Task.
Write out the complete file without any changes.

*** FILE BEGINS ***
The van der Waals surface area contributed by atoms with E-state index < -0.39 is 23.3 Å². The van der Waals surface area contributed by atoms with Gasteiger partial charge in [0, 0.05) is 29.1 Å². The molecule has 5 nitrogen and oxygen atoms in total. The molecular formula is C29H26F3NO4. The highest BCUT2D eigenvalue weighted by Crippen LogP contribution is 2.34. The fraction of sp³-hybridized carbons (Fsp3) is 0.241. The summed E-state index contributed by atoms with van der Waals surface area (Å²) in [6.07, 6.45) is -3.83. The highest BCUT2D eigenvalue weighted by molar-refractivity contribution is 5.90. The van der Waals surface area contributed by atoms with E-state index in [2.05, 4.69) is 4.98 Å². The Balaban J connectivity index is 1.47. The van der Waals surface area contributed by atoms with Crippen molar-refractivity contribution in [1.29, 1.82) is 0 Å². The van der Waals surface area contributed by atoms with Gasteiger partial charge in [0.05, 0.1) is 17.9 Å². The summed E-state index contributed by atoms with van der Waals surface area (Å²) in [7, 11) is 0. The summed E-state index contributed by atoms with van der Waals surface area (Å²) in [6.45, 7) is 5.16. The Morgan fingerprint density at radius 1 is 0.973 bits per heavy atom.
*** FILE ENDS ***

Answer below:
The van der Waals surface area contributed by atoms with E-state index < -0.39 is 23.3 Å². The van der Waals surface area contributed by atoms with Gasteiger partial charge in [0, 0.05) is 29.1 Å². The molecule has 5 nitrogen and oxygen atoms in total. The molecular formula is C29H26F3NO4. The highest BCUT2D eigenvalue weighted by Crippen LogP contribution is 2.34. The fraction of sp³-hybridized carbons (Fsp3) is 0.241. The summed E-state index contributed by atoms with van der Waals surface area (Å²) in [6.07, 6.45) is -3.83. The highest BCUT2D eigenvalue weighted by molar-refractivity contribution is 5.90. The van der Waals surface area contributed by atoms with E-state index in [2.05, 4.69) is 4.98 Å². The Balaban J connectivity index is 1.47. The van der Waals surface area contributed by atoms with Crippen molar-refractivity contribution in [1.29, 1.82) is 0 Å². The van der Waals surface area contributed by atoms with Gasteiger partial charge in [0.05, 0.1) is 17.9 Å². The summed E-state index contributed by atoms with van der Waals surface area (Å²) in [7, 11) is 0. The summed E-state index contributed by atoms with van der Waals surface area (Å²) in [6.45, 7) is 5.16. The Morgan fingerprint density at radius 1 is 0.973 bits per heavy atom.